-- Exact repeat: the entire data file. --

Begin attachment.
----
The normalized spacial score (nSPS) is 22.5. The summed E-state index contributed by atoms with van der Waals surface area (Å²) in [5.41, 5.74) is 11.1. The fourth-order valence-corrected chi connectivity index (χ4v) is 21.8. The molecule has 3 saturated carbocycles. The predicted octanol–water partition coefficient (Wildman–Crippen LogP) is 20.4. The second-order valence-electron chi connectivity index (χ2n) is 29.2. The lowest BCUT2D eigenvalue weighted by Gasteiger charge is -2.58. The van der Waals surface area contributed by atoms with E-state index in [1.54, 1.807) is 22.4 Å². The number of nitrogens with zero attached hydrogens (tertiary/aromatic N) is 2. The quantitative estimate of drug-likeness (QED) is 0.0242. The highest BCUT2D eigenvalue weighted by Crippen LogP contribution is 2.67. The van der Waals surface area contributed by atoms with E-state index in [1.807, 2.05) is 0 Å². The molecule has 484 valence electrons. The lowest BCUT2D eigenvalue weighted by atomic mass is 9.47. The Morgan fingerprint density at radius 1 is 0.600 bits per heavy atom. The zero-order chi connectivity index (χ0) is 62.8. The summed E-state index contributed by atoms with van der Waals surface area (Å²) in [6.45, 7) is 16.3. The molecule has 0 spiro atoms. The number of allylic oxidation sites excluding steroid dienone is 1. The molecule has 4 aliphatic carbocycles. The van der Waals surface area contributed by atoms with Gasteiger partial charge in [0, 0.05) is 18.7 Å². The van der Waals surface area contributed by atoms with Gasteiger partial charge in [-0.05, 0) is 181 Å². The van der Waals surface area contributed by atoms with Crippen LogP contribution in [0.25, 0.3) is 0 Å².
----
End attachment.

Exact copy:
The normalized spacial score (nSPS) is 22.5. The summed E-state index contributed by atoms with van der Waals surface area (Å²) in [5.41, 5.74) is 11.1. The fourth-order valence-corrected chi connectivity index (χ4v) is 21.8. The molecule has 3 saturated carbocycles. The predicted octanol–water partition coefficient (Wildman–Crippen LogP) is 20.4. The second-order valence-electron chi connectivity index (χ2n) is 29.2. The lowest BCUT2D eigenvalue weighted by Gasteiger charge is -2.58. The van der Waals surface area contributed by atoms with E-state index in [1.54, 1.807) is 22.4 Å². The number of nitrogens with zero attached hydrogens (tertiary/aromatic N) is 2. The quantitative estimate of drug-likeness (QED) is 0.0242. The highest BCUT2D eigenvalue weighted by Crippen LogP contribution is 2.67. The van der Waals surface area contributed by atoms with E-state index in [1.807, 2.05) is 0 Å². The molecule has 484 valence electrons. The lowest BCUT2D eigenvalue weighted by atomic mass is 9.47. The Morgan fingerprint density at radius 1 is 0.600 bits per heavy atom. The zero-order chi connectivity index (χ0) is 62.8. The summed E-state index contributed by atoms with van der Waals surface area (Å²) in [6.45, 7) is 16.3. The molecule has 0 spiro atoms. The number of allylic oxidation sites excluding steroid dienone is 1. The molecule has 4 aliphatic carbocycles. The van der Waals surface area contributed by atoms with Gasteiger partial charge in [0, 0.05) is 18.7 Å². The van der Waals surface area contributed by atoms with Gasteiger partial charge in [-0.05, 0) is 181 Å². The van der Waals surface area contributed by atoms with Crippen LogP contribution in [0.25, 0.3) is 0 Å².